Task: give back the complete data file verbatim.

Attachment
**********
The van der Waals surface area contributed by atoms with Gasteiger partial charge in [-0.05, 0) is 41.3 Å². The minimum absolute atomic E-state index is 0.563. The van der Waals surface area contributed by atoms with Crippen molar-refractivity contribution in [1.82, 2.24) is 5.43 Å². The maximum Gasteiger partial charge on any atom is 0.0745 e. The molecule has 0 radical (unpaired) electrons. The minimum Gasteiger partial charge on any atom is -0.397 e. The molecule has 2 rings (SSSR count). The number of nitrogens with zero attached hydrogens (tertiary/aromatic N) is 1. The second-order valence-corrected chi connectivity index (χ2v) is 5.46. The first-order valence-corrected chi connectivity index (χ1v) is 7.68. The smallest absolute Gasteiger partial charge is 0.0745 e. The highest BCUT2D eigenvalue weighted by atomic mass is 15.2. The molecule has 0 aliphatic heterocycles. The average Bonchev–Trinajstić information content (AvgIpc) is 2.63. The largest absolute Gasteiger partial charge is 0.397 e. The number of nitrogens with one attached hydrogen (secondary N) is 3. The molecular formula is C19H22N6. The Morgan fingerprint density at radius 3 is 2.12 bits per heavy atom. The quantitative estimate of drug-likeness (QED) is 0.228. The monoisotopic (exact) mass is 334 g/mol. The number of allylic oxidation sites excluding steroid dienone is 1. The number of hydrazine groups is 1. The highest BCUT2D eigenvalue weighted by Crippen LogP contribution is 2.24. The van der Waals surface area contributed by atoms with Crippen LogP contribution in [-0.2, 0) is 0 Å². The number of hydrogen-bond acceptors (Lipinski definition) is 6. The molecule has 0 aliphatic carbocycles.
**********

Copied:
The van der Waals surface area contributed by atoms with Gasteiger partial charge in [-0.05, 0) is 41.3 Å². The minimum absolute atomic E-state index is 0.563. The van der Waals surface area contributed by atoms with Crippen molar-refractivity contribution in [1.82, 2.24) is 5.43 Å². The maximum Gasteiger partial charge on any atom is 0.0745 e. The molecule has 0 radical (unpaired) electrons. The minimum Gasteiger partial charge on any atom is -0.397 e. The molecule has 2 rings (SSSR count). The number of nitrogens with zero attached hydrogens (tertiary/aromatic N) is 1. The second-order valence-corrected chi connectivity index (χ2v) is 5.46. The first-order valence-corrected chi connectivity index (χ1v) is 7.68. The smallest absolute Gasteiger partial charge is 0.0745 e. The highest BCUT2D eigenvalue weighted by atomic mass is 15.2. The molecule has 0 aliphatic heterocycles. The average Bonchev–Trinajstić information content (AvgIpc) is 2.63. The largest absolute Gasteiger partial charge is 0.397 e. The number of nitrogens with one attached hydrogen (secondary N) is 3. The molecular formula is C19H22N6. The Morgan fingerprint density at radius 3 is 2.12 bits per heavy atom. The quantitative estimate of drug-likeness (QED) is 0.228. The monoisotopic (exact) mass is 334 g/mol. The number of allylic oxidation sites excluding steroid dienone is 1. The number of hydrazine groups is 1. The highest BCUT2D eigenvalue weighted by Crippen LogP contribution is 2.24. The van der Waals surface area contributed by atoms with Crippen LogP contribution in [-0.2, 0) is 0 Å². The number of hydrogen-bond acceptors (Lipinski definition) is 6. The molecule has 0 aliphatic carbocycles.